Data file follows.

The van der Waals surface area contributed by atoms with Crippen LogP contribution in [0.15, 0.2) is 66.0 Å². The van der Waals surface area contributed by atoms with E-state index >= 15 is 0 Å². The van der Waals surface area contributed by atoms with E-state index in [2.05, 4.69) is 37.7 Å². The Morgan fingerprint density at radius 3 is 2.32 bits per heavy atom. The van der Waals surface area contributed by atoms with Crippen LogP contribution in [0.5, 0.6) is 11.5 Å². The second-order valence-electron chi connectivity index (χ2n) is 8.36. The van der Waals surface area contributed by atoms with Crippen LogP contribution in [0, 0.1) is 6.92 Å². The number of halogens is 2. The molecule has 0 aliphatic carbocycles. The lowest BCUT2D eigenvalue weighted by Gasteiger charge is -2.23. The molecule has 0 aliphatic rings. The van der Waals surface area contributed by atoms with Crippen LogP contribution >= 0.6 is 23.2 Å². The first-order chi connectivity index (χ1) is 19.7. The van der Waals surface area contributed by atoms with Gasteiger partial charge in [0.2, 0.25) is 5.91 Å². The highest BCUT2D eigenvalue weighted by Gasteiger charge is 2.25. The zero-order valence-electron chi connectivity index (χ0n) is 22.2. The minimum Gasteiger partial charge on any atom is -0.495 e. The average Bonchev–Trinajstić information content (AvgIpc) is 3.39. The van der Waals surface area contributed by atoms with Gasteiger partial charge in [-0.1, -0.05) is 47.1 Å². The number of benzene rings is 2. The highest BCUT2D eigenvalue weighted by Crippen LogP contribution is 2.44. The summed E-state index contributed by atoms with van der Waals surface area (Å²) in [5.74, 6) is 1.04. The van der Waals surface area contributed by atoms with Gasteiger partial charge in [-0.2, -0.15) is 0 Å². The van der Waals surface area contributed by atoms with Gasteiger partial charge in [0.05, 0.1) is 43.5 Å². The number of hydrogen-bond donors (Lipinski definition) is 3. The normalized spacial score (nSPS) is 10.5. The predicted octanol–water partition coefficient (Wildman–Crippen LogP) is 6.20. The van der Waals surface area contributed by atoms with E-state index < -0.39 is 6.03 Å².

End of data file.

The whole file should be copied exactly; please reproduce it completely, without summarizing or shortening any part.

The van der Waals surface area contributed by atoms with Crippen LogP contribution in [0.15, 0.2) is 66.0 Å². The van der Waals surface area contributed by atoms with E-state index >= 15 is 0 Å². The van der Waals surface area contributed by atoms with E-state index in [2.05, 4.69) is 37.7 Å². The Morgan fingerprint density at radius 3 is 2.32 bits per heavy atom. The van der Waals surface area contributed by atoms with Crippen LogP contribution in [0.5, 0.6) is 11.5 Å². The second-order valence-electron chi connectivity index (χ2n) is 8.36. The van der Waals surface area contributed by atoms with Crippen LogP contribution in [0, 0.1) is 6.92 Å². The number of halogens is 2. The molecule has 0 aliphatic carbocycles. The lowest BCUT2D eigenvalue weighted by Gasteiger charge is -2.23. The molecule has 0 aliphatic rings. The van der Waals surface area contributed by atoms with Crippen LogP contribution >= 0.6 is 23.2 Å². The first-order chi connectivity index (χ1) is 19.7. The van der Waals surface area contributed by atoms with Gasteiger partial charge in [0.2, 0.25) is 5.91 Å². The highest BCUT2D eigenvalue weighted by Gasteiger charge is 2.25. The zero-order valence-electron chi connectivity index (χ0n) is 22.2. The minimum Gasteiger partial charge on any atom is -0.495 e. The average Bonchev–Trinajstić information content (AvgIpc) is 3.39. The van der Waals surface area contributed by atoms with Gasteiger partial charge in [-0.1, -0.05) is 47.1 Å². The number of benzene rings is 2. The highest BCUT2D eigenvalue weighted by Crippen LogP contribution is 2.44. The summed E-state index contributed by atoms with van der Waals surface area (Å²) in [5.74, 6) is 1.04. The van der Waals surface area contributed by atoms with Gasteiger partial charge in [-0.2, -0.15) is 0 Å². The van der Waals surface area contributed by atoms with Gasteiger partial charge in [0.05, 0.1) is 43.5 Å². The number of hydrogen-bond donors (Lipinski definition) is 3. The normalized spacial score (nSPS) is 10.5. The predicted octanol–water partition coefficient (Wildman–Crippen LogP) is 6.20. The van der Waals surface area contributed by atoms with E-state index < -0.39 is 6.03 Å².